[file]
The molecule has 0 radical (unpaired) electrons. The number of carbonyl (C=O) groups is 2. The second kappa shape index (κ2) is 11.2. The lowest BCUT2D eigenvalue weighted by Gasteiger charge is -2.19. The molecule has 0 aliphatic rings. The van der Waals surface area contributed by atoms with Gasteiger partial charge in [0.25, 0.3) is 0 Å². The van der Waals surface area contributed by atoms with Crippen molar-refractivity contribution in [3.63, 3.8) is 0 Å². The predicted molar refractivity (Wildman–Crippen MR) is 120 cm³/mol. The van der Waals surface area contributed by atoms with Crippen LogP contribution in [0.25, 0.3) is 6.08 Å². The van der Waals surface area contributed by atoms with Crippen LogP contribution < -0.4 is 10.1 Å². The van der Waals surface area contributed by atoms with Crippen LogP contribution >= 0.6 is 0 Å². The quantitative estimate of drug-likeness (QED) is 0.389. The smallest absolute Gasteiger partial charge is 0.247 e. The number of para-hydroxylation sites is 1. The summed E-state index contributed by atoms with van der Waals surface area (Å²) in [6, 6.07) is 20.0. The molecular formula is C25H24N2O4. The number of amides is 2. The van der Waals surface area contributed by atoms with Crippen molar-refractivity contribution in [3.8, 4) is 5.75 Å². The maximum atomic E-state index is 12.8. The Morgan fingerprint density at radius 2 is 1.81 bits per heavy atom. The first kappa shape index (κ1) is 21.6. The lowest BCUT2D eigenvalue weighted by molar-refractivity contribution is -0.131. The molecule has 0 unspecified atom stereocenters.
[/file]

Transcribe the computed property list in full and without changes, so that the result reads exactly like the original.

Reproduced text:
The molecule has 0 radical (unpaired) electrons. The number of carbonyl (C=O) groups is 2. The second kappa shape index (κ2) is 11.2. The lowest BCUT2D eigenvalue weighted by Gasteiger charge is -2.19. The molecule has 0 aliphatic rings. The van der Waals surface area contributed by atoms with Gasteiger partial charge in [0.25, 0.3) is 0 Å². The van der Waals surface area contributed by atoms with Crippen molar-refractivity contribution in [3.63, 3.8) is 0 Å². The predicted molar refractivity (Wildman–Crippen MR) is 120 cm³/mol. The van der Waals surface area contributed by atoms with Crippen LogP contribution in [0.25, 0.3) is 6.08 Å². The van der Waals surface area contributed by atoms with Crippen LogP contribution < -0.4 is 10.1 Å². The van der Waals surface area contributed by atoms with Crippen LogP contribution >= 0.6 is 0 Å². The quantitative estimate of drug-likeness (QED) is 0.389. The smallest absolute Gasteiger partial charge is 0.247 e. The number of para-hydroxylation sites is 1. The summed E-state index contributed by atoms with van der Waals surface area (Å²) in [6, 6.07) is 20.0. The molecular formula is C25H24N2O4. The number of amides is 2. The van der Waals surface area contributed by atoms with Crippen molar-refractivity contribution in [3.8, 4) is 5.75 Å². The maximum atomic E-state index is 12.8. The Morgan fingerprint density at radius 2 is 1.81 bits per heavy atom. The first kappa shape index (κ1) is 21.6. The lowest BCUT2D eigenvalue weighted by molar-refractivity contribution is -0.131. The molecule has 0 unspecified atom stereocenters.